Farewell, Poppy. I’m sorry, Meemaw.


I started this post a few months ago, but never finished. Because it’s Veterans Day, it seemed appropriate to complete it and post it.

My ex-father-in-law passed away a few months ago.  “Poppy,” as his grandkids called him, was a good man, a Purple Heart veteran who served in the Navy during WWII.  He was stubborn, often controlling, yet he had a big heart, especially when it came to his two granddaughters. After three sons and three grandsons, my girls were a welcome addition to the family, and he loved them dearly.

A. was also a very hard-working man who had a tomato business that got overtaken by the big greenhouses, and who then started a seed business that enabled him to travel to many tropical areas. While working, he’d scout out vacation spots, and he and my ex-mother-in-law (“Meemaw”) would treat the whole family to a yearly all-inclusive resort vacation.

Though we only got to see them once or twice a year, I have many happy memories of our visits with Poppy and Meemaw, and plenty of photos that captured our time together.

When my ex and I were splitting up, it caused A. a great deal of pain. During one visit, he sat down with his son and me for a “family meeting,” and laid out his plan for keeping us together. By then, however, the damage had been done. It broke my heart to see him trying to save what was already lost.

I never had a chance to make my amends with him, and I’m not sure how I would have gone about it. By the time I was well into the AA program a year or so ago, A.’s health and memory had already started to decline. Over the years, however, I’d been making what I now see were “living amends.” Things like helping my ex facilitate Poppy’s visits with his granddaughters and compiling a photo book of the girls’ activities each year to send to him and Meemaw at Christmas.

I remember one Christmas visit, post-divorce, when A. had just completed treatment for prostate cancer and was having difficulty with his frequent bathroom visits. He and Meemaw were set to attend our city ballet’s production of “The Nutcracker,” in which my older daughter performed as an angel.

This very proud man didn’t want to be seated in an auditorium, stuck in the middle of a row, when the chances were very good that he’d have to excuse himself several times throughout the performance to use the restroom. He didn’t want to inconvenience anyone, and was frustrated and upset. So he had decided not to go to the show.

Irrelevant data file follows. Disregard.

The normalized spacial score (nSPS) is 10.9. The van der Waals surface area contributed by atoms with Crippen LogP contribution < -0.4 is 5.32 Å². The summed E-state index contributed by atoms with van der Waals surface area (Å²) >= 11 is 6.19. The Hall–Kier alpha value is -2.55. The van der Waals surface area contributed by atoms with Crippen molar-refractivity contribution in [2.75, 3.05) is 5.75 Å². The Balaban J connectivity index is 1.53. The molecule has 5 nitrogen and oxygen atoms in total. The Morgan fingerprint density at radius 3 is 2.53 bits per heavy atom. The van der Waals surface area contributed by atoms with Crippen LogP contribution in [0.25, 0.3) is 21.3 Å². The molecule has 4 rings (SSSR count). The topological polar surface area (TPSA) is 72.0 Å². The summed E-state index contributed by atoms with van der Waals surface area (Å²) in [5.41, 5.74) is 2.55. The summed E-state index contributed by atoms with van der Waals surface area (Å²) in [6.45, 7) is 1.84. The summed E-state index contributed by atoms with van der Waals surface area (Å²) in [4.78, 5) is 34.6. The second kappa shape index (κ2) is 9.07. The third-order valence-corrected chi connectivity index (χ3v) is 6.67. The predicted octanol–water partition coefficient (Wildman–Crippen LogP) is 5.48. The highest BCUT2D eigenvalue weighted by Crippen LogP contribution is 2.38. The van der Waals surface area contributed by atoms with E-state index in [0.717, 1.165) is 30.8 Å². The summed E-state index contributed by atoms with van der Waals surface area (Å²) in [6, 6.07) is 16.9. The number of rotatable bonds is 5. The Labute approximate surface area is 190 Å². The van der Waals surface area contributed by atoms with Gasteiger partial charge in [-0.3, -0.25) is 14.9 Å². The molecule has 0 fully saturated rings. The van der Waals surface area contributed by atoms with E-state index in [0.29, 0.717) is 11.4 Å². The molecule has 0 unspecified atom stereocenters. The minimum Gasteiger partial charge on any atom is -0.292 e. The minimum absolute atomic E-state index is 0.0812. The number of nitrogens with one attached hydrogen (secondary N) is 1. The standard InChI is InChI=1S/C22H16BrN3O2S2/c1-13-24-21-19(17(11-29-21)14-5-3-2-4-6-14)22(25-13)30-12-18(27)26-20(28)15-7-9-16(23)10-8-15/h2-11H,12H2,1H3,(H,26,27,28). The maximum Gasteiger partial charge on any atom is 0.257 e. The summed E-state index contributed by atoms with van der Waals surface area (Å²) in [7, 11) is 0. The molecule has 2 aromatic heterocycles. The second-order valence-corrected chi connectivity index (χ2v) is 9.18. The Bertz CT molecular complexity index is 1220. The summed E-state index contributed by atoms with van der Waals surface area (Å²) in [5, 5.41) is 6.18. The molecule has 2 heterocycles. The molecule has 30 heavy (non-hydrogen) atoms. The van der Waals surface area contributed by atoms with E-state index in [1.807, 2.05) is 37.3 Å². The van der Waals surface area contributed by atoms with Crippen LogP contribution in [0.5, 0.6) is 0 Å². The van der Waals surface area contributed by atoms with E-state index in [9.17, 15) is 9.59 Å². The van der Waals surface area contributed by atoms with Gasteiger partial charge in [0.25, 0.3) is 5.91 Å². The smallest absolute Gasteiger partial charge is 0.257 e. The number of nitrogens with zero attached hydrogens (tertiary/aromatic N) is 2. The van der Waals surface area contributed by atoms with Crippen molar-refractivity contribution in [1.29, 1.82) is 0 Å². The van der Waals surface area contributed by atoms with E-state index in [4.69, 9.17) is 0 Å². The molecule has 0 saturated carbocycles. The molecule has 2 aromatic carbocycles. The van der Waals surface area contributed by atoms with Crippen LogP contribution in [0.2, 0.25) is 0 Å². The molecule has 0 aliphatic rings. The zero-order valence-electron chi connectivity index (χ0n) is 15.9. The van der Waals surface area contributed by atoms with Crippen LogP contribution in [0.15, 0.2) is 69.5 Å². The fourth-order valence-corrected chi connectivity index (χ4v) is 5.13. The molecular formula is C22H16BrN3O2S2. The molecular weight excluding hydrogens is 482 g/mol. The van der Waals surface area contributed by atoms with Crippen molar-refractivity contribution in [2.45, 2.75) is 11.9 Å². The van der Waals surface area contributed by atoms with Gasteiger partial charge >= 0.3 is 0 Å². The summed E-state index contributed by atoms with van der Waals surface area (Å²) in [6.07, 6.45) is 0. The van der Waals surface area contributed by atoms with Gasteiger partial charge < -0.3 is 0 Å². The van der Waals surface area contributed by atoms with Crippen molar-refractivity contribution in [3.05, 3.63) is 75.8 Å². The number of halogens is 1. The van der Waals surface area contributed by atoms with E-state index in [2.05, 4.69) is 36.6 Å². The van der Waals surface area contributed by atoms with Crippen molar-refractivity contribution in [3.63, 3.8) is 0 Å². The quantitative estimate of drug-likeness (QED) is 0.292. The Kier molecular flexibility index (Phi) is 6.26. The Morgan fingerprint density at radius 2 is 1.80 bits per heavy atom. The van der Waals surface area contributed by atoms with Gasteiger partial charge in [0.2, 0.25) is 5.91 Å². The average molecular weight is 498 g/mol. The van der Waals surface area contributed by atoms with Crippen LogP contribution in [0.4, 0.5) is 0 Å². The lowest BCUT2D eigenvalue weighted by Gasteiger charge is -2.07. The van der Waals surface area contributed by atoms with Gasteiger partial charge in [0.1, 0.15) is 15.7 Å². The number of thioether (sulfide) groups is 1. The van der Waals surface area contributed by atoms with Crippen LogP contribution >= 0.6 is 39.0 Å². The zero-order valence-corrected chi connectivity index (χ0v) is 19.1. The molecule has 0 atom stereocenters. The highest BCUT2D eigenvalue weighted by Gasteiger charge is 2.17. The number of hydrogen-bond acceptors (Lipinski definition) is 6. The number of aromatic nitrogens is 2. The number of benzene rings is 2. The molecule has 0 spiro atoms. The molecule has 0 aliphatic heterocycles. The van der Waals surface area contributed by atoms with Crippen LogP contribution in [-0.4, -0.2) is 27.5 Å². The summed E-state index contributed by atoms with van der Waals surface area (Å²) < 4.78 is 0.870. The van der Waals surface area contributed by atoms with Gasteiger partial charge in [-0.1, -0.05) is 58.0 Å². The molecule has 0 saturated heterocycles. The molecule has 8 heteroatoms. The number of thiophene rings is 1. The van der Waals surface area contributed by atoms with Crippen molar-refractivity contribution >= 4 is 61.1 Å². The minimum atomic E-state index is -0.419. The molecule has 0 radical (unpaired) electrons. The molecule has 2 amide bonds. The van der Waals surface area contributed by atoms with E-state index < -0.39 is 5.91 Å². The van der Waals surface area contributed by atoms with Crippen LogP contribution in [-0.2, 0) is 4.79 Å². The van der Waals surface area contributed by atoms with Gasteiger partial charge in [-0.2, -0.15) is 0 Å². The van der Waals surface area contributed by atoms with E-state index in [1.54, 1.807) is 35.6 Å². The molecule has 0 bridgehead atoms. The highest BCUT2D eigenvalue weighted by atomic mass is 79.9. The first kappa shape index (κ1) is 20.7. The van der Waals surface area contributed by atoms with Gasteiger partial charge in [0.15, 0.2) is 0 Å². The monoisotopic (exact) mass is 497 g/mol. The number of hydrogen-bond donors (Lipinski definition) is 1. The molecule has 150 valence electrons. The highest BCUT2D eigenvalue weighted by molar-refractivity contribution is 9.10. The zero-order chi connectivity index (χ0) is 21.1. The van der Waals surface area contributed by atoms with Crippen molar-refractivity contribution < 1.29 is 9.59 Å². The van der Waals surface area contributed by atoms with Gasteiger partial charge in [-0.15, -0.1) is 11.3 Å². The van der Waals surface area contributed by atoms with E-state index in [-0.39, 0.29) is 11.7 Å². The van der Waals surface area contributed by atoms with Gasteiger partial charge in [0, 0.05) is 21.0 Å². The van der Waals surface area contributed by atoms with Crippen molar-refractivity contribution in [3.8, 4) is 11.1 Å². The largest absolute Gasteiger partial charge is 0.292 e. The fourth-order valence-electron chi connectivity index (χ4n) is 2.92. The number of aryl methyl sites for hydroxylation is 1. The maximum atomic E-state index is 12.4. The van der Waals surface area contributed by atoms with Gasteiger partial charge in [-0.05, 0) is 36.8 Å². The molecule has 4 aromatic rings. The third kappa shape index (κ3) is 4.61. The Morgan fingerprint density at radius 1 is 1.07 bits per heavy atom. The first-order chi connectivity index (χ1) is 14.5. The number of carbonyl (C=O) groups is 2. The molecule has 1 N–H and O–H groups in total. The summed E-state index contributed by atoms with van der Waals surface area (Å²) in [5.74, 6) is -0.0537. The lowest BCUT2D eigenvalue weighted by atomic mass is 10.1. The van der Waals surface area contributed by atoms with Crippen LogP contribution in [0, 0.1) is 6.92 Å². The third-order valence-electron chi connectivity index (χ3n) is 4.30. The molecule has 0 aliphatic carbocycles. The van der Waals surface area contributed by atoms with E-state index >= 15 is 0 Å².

I knew several people at the ballet, so I was able to get him in a side door and into an aisle seat right up front. He had easy access to the hallway, so his restroom breaks wouldn’t prove to be a problem.

It was a small thing that I was able to do, but I could tell it meant the world to A. to be able to attend.

When my ex and my daughters flew out to the funeral, I didn’t go, as my ex had made clear that he’d rather I didn’t attend. After being part of the family for ten years, I really wanted to go. But I respected my ex’s wishes and didn’t. I was very sad as a result. I would have loved to see the whole family in person, to reconnect, to express my sorrow for their loss. It just wasn’t possible. Instead, I sent notecards with some of my favorite photos for my daughters to deliver to their aunts, uncles and cousins.

A week after the funeral, Meemaw came to stay with my ex for two weeks. The girls were delighted to spend so much time with her, and vice versa. I asked my ex if I might take his mom to breakfast one day, and he consented.

I had talked with my sponsor about possibly doing a 9th step with my ex-mother-in-law if the opportunity presented itself, so I was prepared just in case. As it turns out, we just had a lovely breakfast with warm, gentle conversation. At times Meemaw seemed to have forgotten that her husband had died. Other times, her eyes started to tear up as she talked about waking up in bed and experiencing the painful reality of his absence. I did what I could to comfort her, and by the end of our meal, I felt that we had both benefited from our time together, even if no explicit mention of past difficulties had been made. I felt a shared, genuine affection — and a sense of peace.

Did I take the coward’s way out by not directly addressing the wreckage I’d caused? I don’t think so.  I feel I would have upset or confused Meemaw if I had tried to explain my sobriety or my program and brought up my hurtful actions and words of the past. I believe our visit was just right for the situation.

Although I missed attending Poppy’s funeral, I’m grateful I had the chance to spend time with Meemaw. About six weeks after her visit, I got a very nice thank-you letter from her. She wrote in response to the card I’d sent along with my daughters to the funeral, and she said that it meant a lot to her, and that she knew I had cared deeply for A.

I did. I still do. And he’s in my thoughts today.

2 Responses to “Farewell, Poppy. I’m sorry, Meemaw.”

  1. Very sweet. Welcome back to the ol’ blog. Great to see you on my reader list again!

  2. Thank you for sharing! 🙂

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